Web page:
If you are a publisher in the digital ad space, header bidding is likely not new to you, regardless of whether or not you’ve ventured into the header bidding world. There is a reason header bidding has become almost an industry standard. The resulting uplift in revenue that publishers see with the rollout of header bidding makes it worth strong consideration.
Optimizing header bidding revenue requires dedication to data analysis, integration of multiple header bidding technologies, and fine-tuning connections to a variety of demand sources. Doing header bidding is one thing, but doing it well is a trickier proposition.
What is Header Bidding?
Header bidding is a technique used by some publishers as an additional way to bring in revenue that they might not otherwise be able to access. It came out of frustration with structures imposed by ad servers that make it so that programmatic demand can’t be accessed all at once. This means publishers were leaving money on the table when awarding ad placements to bidding sources.
Programmatic Demand Bidding: The Waterfall Approach
The traditional approach to programmatic demand involves a process in which individual sources are accessed one after the other. So, the bidding process looks like this:
Essentially, you access one source and see whether it comes in with a bid. Then you access the next source and see whether it comes in with a bid. And so on. This creates a waterfall approach.
A waterfall approach is problematic because it favors the first bid received. If a bidder comes in early in the waterfall, other bidders are never asked for bids. Meaning if Source A offers a $5 bid but Source B was going to bid $7, that missed opportunity translates to missed revenue for the publisher.
This traditional approach doesn’t facilitate a competitive environment, much to the detriment of publishers and their revenue stream. An ideal situation would create an environment where Source A and Source B, and Source C, D, E… – you get the point – are competing in an auction-style format for your ad space. This is where header bidding comes in.
Header Bidding is Different
Simply put, a header bidding model creates simultaneous competition for your available ad space. It allows publishers to compare all bids and data in order to make an informed decision that will likely result in higher revenue.
Header bidding works by using a script that is installed within the web page itself. This differs from the traditional method which had the selection of ad sources taking place within the ad server. With a header bidding approach, additional demand sources are “talked” to before going to the ad server.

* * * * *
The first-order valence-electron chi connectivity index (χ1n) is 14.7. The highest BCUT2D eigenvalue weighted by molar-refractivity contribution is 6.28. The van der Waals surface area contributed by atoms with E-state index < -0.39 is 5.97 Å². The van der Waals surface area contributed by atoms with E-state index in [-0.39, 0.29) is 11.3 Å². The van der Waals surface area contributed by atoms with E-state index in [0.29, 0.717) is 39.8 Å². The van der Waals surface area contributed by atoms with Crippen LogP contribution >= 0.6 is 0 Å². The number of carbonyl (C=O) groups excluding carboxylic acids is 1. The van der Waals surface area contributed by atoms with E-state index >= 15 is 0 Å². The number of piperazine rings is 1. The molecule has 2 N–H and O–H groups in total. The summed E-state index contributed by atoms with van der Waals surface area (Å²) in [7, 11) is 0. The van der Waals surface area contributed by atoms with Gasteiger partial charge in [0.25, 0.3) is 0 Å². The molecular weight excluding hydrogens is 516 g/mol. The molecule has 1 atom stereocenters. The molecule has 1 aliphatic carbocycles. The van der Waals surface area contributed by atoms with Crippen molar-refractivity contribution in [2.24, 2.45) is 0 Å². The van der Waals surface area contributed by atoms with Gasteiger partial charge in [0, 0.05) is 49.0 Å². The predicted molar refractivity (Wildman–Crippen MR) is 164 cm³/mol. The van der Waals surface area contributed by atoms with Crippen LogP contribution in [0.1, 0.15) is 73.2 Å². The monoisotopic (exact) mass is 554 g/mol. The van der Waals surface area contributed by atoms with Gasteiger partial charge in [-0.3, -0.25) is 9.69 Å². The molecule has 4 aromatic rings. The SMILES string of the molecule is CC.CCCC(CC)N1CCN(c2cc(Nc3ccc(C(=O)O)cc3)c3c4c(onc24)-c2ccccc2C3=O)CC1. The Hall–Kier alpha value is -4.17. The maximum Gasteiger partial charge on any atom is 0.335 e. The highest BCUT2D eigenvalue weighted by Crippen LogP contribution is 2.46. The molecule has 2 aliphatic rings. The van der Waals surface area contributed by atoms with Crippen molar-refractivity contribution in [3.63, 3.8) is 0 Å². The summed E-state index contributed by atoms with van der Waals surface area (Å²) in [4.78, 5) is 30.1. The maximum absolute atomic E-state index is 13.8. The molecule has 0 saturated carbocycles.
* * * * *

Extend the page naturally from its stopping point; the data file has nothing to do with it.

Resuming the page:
By making the ad server the last step in the process, a competitive landscape is developed where the ad server’s role is to award the space to the most qualified and competitive source, instead of the first source to place a bid. With the consideration of multiple simultaneous bids and qualifying data, publishers not only gain greater revenue opportunities, but a wider net is cast that captures quality sources that may have been missed with the traditional waterfall approach.
Header Bidding By The Numbers
As we mentioned, header bidding benefits publishers by creating greater competition resulting in more revenue opportunities. But let’s take a closer look at some of the stats
Consider that by 2021, US digital display advertisers will have invested nearly $80 billion in programmatic advertising. That is a big share of advertising budgets. And header bidding is a big part of that investment.
- Header bidding accounted for 73% of total digital ad spending by the end of 2016
- 76% of publisher sites used header bidding by the end of 2019
- 70% of the top 1K US publishers (based on Alexa rankings) ran header bidding in 2017
- By the end of 2020, 80% of the top 1K US publishers (based on Alexa rankings) ran header bidding
- Found bidders increased 91% from 2017 to 2020.
- In Q1 of 2021, 83% of US sites were doing header bidding
- In Q1 of 2021, 66% of publishers were doing header bidding
Header bidding is making up a big part of the digital ad industry efforts and publishers are recognizing the benefits. In Digiday and The Rocket Fuel Institute’s 2016 Publishers, Monetization, and Technology: State of the Industry report 48% of respondents agreed they received higher CPMs with header bidding than the waterfall method.
Key Considerations For Header Bidding
When it comes to header bidding, knowledge is power. The following sections highlight some of the key things to consider and take into account as you think about your approach to header bidding.
Header Bidding Script
In order to run, header bidding requires a script that will not only put your ad placements out there but will collect bids and data from demand sources.
You can obtain this script through one of three approaches: